Going into Grinduro I knew it would be another monumental moment in my riding career. I have never accomplished anywhere close to 8,000ft of climbing in a single ride. I signed up for Grinduro to use it as a way to prepare myself for the Counting Coup a few weeks later… and to have yet another epic journey on 2 wheels. I opted to take my mtb versus my cx bike because I heard about the shred-a-bility of their singletrack at the end. I was actually blown away by the amount of mountain bikes out there for a gravel grinder race. We were expecting hot temps out in Quincy, Ca. however I was completely thrown on the temperatures as we rose out of our tents. The race started at 8am and the temperature was right about 36 degrees. I did my best to find any amount of sun to get warmth as we all waited for the start.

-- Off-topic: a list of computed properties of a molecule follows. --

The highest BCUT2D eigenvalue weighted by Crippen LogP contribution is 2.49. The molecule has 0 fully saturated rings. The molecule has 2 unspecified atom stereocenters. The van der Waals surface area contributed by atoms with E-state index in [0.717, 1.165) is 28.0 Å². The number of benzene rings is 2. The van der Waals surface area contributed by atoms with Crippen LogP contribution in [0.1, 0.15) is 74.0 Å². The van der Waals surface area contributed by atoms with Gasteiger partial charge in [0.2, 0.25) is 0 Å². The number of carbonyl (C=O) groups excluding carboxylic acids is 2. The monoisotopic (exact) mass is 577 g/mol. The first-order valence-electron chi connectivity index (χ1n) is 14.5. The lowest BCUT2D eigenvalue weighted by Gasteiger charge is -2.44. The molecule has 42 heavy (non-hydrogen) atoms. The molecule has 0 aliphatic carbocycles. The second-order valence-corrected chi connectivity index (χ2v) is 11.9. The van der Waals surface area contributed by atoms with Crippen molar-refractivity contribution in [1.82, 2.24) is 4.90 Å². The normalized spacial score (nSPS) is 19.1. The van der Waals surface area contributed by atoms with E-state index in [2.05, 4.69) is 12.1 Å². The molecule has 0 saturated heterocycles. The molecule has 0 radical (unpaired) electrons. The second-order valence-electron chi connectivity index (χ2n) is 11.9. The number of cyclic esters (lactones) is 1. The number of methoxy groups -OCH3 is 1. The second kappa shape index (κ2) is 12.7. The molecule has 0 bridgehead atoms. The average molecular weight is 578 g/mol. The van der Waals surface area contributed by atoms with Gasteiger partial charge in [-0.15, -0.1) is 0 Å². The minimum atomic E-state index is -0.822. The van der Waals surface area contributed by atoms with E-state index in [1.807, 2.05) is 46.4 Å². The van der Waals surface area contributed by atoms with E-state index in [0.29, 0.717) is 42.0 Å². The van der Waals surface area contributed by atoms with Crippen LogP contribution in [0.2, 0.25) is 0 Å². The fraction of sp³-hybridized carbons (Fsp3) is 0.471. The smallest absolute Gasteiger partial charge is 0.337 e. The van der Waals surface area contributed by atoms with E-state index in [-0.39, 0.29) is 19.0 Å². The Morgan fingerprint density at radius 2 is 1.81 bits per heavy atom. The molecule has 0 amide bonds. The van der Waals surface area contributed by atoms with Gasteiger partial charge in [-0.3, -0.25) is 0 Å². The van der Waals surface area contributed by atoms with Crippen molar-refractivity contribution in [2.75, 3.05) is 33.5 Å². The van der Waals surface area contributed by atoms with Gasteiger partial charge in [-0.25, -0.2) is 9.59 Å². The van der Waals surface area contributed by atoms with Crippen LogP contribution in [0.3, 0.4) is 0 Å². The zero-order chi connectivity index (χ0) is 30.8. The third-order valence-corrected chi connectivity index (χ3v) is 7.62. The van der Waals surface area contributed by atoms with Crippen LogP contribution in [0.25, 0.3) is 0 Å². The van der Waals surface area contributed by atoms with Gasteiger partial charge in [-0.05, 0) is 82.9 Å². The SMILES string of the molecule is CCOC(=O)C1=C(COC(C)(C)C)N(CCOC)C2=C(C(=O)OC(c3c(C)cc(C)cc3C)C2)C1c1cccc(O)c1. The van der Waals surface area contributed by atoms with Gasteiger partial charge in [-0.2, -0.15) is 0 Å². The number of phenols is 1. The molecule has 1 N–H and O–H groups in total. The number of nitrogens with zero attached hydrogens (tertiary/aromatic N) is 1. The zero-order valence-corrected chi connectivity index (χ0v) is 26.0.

At the start we had about a 3 mile paved road start until we hit the dirt. My hands were burning, my feet were numb and I was shaking the whole way from the cold. Once we hit the dirt Grinduro had officially begun as we were met by an immediate fire road climb. I looked up at the long line of racers and noticed there was no end in sight to this climb so I settled into a comfortable climbing gear and put my head down. They called this first ascent The Grizzly Climb (4,200ft in 12 miles ranging from 5%-13% grades). Stage 1 was about 5 miles into this climb “Hough and Puff Hill Climb” a 1 mile timed hill climb with the steepest grades out of this whole ascent. I opted to keep my pace and not throw my legs as I was really struggling to warm up. Finally, we peaked our highest point at 7,300ft the views were stunning! At this point I was a little nervous as I realized I was not performing how I thought I would, I was tired from fighting the cold in my tent all night. I was struggling the whole time. At the top I pushed all the negative thoughts out of my head because we were finally met with a downhill… it was short, but it was down. So I dropped my seat and enjoyed the ride. When the fire road flattened out I went to raise my seat and realized it was not moving. A wave of panic crossed my mind as I was afraid it wouldn’t get working and that would be the end of my race. Monica and I did all we could to get it up and realized it may be malfunctioning because of the cold temperatures. So once we were able to get it up, I took offbut it was still bouncing as I rode. I had another 500ft ascent before we hit our first official downhill section.  So I climbed as hard as I could with my malfunctioning seat.  Once the fire road decent began I was in the clear.